The wide variety of social media has severely affected society as a whole, as the number of teenagers with mental illness is increasing exponentially.
With the combination of current-day teenagers being technologically adept and the widespread accessibility of the internet, teenagers can access excessive amounts of previously inaccessible information. However, not all published information is factually accurate; thus, teenagers are often subject to misinterpretation or receiving misinformation.
Not only does this construct a false reality, but it can also disrupt the natural way humans behave in society.
“Misinformation and fake news can affect people because information affects the way we view the world, and then how we behave in the world. Having accurate information is very important,” Chou said.
Today, social media apps do not regulate the constant outpour of false information, as fake news travels six times faster than the truth. Neutral comments on social media usually do not perform well, prompting users to post incorrect news and facts. Twitter and Instagram are among the first to regulate false information striving to create a better platform for their users.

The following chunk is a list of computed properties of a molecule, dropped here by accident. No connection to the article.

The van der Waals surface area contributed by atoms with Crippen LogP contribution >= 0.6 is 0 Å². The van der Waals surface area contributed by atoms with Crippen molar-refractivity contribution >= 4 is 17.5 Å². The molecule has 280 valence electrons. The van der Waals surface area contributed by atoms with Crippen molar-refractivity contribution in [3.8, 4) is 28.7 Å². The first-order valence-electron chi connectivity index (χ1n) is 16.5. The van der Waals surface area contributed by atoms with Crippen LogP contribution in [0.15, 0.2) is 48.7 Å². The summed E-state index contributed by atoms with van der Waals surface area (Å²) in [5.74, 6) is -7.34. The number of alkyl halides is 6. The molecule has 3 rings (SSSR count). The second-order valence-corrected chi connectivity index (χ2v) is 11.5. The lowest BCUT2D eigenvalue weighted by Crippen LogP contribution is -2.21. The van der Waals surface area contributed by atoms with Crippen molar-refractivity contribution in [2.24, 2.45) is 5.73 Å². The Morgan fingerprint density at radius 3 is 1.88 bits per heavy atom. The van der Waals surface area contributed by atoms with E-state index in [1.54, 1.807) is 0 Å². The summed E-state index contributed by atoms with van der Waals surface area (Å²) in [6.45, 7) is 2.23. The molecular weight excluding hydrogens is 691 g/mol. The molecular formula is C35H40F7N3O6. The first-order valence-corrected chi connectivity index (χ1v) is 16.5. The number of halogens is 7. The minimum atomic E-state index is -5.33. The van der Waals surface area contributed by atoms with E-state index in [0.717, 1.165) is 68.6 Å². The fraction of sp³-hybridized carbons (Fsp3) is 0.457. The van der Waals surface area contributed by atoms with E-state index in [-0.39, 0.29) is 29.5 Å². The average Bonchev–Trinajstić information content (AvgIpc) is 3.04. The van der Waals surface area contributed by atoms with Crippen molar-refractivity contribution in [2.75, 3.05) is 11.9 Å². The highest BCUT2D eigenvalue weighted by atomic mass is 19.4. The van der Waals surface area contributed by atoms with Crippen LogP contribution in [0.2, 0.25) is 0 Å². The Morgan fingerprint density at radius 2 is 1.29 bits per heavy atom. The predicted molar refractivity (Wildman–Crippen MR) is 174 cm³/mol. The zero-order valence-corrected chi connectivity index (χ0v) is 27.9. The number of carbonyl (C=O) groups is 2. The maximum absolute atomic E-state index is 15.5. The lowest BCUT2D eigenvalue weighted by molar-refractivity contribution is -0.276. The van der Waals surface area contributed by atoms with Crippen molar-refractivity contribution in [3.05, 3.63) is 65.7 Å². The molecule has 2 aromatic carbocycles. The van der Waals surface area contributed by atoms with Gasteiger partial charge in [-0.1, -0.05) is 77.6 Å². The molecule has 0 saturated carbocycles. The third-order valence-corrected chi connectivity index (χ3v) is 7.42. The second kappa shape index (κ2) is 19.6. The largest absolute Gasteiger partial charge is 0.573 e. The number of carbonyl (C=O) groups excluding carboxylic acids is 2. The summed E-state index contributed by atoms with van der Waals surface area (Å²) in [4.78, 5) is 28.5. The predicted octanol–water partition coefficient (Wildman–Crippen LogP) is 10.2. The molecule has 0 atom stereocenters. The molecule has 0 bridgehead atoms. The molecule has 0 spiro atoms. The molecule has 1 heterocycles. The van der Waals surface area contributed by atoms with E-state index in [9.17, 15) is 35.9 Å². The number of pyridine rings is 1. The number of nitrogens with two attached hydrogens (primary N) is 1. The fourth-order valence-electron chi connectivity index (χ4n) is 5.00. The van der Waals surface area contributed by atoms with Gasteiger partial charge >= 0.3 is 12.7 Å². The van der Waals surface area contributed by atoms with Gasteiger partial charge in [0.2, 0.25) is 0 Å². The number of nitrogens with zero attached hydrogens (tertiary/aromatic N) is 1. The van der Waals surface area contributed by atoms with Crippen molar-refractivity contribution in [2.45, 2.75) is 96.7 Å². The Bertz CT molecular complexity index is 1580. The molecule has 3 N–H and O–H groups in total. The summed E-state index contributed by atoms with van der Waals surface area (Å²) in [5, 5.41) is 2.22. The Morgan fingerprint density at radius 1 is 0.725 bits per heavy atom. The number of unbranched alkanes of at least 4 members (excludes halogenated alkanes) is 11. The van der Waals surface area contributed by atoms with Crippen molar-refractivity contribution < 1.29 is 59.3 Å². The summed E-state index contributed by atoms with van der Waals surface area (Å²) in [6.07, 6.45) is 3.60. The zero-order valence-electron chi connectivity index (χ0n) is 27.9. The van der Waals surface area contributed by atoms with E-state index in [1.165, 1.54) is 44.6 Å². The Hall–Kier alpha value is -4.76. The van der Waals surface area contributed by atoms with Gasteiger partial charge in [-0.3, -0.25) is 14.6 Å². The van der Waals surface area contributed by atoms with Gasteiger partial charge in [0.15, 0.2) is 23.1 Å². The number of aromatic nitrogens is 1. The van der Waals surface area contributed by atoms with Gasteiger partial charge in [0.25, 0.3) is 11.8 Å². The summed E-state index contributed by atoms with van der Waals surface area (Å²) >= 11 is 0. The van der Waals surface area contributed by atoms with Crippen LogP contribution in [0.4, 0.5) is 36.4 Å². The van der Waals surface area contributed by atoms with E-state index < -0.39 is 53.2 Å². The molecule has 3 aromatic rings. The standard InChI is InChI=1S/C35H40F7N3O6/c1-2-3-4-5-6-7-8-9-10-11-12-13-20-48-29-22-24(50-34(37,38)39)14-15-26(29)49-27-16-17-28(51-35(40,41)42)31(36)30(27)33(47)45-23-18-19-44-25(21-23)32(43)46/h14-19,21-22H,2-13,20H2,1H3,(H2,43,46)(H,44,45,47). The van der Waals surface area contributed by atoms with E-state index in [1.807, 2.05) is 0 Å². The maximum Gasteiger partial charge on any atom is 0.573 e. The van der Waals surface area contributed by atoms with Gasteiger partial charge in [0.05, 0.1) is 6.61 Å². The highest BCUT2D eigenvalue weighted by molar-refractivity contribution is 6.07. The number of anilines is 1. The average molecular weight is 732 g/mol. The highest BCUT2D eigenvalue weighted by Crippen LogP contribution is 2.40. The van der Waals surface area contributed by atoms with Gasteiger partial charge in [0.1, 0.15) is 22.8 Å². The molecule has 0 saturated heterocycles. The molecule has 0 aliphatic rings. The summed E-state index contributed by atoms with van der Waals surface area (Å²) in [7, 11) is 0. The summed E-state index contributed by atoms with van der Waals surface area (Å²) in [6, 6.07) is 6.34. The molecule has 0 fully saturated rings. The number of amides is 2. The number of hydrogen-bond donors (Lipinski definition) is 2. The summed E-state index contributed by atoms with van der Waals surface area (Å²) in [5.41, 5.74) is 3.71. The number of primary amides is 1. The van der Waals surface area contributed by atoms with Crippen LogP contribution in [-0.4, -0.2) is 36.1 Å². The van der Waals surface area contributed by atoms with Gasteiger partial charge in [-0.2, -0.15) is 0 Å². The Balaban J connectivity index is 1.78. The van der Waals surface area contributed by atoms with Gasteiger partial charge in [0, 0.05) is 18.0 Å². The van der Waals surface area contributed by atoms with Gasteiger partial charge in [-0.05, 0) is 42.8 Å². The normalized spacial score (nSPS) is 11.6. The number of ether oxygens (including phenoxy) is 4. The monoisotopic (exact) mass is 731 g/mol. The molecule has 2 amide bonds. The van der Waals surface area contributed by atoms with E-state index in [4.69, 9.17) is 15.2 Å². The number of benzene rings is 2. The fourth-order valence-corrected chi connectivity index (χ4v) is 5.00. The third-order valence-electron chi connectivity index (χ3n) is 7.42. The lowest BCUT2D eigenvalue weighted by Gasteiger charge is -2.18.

“If you put something on social media that is inflammatory or negative, it will perform off the charts, so naturally over time if you get billions of users on these platforms and are constantly amplifying the negative and extreme content, you are creating a mass divide between people and eventually no perception of shared understanding between political parties,” Lendl said.
In addition to fake news, social interactions have been affected, as more people feel the need to hide behind a screen.
In schools, adolescents and teenagers have a harder time interacting with others, as technology is constantly controlling them. Not only have interactions between peers been affected, but there has been a significant reduction in youth to parent interactions, with the underlying cause being social media and technology.
Making choices to help better the technology world to take back control and prevent manipulation can lead to a healthier society. It is even as simple as talking with friends and family members about technology and how you feel can make a significant difference today.
To be a part of this movement, one can begin by turning off notifications for social media apps, removing toxic apps, and downloading tools to help one structure time and be informed on how technology is changing.
Lendl said, “Social media is manipulating you, and it has its own profit and financial motive agenda that is taking advantage of your time and relationships. Reflecting and talking about how you feel with friends and family can bring awareness to how you feel.”